This “Ready for the Future” range features 466 products (417 in Women’s and 49 in Men’s) made out of recycled polyester (aka plastic) – a drop in the ocean compared to the rest of Boohoo’s lines, with +500 pieces listed in ‘New In’ alone (they don’t provide us with any more detail on their product numbers or on the production output of these garments, something that is dodgy in itself). One article in Vice showed that over a week of monitoring, Boohoo uploaded 772 new products — that’s 116 new products every day. The entirety of the “Ready for the Future” collection is the same as 60% of that week of Boohoo’s production. In the Men’s section, Boohoo tells us how the products in this line “are made of more than 20% of more sustainable materials” — a pitiful statistic that is so vague there’s really nothing to be gleaned from it. And this is important. Boohoo isn’t actually telling us anything with its greenwashing vocabulary, instead, the brand is solely aiming to trick potential customers into thinking they are taking steps towards climate action, when in actuality, they’re not making any substantial strides. Like many other eco-lines promoted by fashion giants, this one is yet another example of a brand pushing an environmental agenda it ultimately doesn’t believe in and certainly doesn’t act upon in any meaningful way. No matter how many of the brand’s materials are recycled, production at this speed is extremely damaging and inherently unsustainable on the most basic level. If Boohoo truly wants to be ready for the future, it should look into drastically scaling back its production.
Boohoo-owned brand Nasty Gal has also amped up its greenwashing tactics recently, with social media posts highlighting the brand’s supposed transparency while somehow completely avoiding publishing any details regarding their supply chain and production process. Nasty Gal shares that by 2025, its “polyester and cotton will be recycled or more sustainably sourced,” and that by 2030, “all the materials [it uses] in [its] clothes will be more sustainably sourced.” First of all, this timeline is lagging. Climate disasters are already occurring all over the globe, and they have been for decades. There is simply not enough time to switch to “more sustainably sourced materials” (which is ambiguous in its actual meaning) in nine years-time. Frankly, that is time we don’t have, and the lack of urgency in these non-specific promises demonstrate the brand’s apathy when it comes to its environmental impact. Additionally, nowhere in this post does Nasty Gal mention how much the people who make their clothes are paid, let alone any plans for degrowth — two major criteria that are deeply intersectional with promises of sustainability.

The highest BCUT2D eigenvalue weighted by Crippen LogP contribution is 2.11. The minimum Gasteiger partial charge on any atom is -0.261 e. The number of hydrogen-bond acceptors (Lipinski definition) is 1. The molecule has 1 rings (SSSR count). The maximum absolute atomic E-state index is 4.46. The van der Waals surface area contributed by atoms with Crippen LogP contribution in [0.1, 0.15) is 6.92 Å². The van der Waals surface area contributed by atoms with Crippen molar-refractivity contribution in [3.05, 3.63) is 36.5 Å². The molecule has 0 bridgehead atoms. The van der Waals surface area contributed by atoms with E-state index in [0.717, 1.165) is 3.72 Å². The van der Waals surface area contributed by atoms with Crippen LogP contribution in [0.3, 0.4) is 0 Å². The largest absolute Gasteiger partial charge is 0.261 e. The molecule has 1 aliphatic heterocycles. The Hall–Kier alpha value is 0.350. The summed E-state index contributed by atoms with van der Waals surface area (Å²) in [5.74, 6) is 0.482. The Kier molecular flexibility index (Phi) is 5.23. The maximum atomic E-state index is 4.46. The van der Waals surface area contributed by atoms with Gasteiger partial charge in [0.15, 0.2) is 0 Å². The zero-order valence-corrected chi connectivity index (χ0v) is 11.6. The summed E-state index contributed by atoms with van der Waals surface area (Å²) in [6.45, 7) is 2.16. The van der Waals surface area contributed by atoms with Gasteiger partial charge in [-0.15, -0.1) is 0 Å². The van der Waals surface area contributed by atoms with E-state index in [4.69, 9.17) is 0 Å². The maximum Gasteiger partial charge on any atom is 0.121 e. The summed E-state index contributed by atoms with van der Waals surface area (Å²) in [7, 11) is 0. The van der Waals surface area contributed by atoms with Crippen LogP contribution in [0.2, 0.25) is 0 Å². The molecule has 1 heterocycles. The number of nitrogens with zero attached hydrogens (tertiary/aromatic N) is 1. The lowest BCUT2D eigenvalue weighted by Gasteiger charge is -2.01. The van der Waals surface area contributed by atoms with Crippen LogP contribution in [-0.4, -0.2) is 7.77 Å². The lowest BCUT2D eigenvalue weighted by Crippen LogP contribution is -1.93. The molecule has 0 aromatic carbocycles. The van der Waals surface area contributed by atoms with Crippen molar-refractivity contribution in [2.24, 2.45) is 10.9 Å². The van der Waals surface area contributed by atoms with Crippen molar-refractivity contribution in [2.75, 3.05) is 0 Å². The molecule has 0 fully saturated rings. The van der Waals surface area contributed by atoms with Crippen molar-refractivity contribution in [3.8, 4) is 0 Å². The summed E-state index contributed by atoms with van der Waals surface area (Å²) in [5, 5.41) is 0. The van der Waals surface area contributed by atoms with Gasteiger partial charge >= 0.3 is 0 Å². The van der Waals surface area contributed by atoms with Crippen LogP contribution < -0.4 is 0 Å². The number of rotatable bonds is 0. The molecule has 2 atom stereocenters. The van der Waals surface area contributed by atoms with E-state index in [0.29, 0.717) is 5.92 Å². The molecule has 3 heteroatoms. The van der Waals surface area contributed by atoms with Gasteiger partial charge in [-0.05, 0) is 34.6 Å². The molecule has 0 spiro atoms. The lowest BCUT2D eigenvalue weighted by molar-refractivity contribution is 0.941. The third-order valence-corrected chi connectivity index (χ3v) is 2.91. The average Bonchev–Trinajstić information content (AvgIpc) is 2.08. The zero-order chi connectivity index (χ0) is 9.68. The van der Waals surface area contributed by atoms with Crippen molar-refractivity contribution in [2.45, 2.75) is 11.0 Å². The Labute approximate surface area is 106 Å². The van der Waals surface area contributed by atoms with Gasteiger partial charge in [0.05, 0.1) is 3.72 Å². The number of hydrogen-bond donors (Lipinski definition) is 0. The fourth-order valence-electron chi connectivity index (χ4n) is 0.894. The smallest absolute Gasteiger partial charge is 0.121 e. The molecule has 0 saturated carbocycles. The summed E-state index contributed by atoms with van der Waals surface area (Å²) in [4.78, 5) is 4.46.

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Unfortunately, Boohoo and Nasty Gal are far from being the only brands that appropriate the language and aesthetics of activist movements for the sake of financial profit. H&M has recently come under fire for its new campaign featuring young environmental activists and using imagery and language associated with environmental and social justice campaigns, including colors associated with Extinction Rebellion protests. The brand has adopted phrases such as “The Future Belongs to Those Who Live In It” and “It All Starts With Planting Seeds” – ironic considering the history of gender-based violence in H&M’s supply chain and their current refusal to renew the Bangladesh Accord, a legally-binding agreement that would protect the lives of millions of garment workers in Bangladesh. We have to ask: whose futures do you really care about H&M?
Brands are only getting more clever about co-opting the language of activist spaces to further their own financial agendas. Imagine what it might look like if these fast fashion brands put all that energy (and marketing budget) into actually making their products sustainable. It’d be a whole new world — one where the future truly belongs to those who live in it.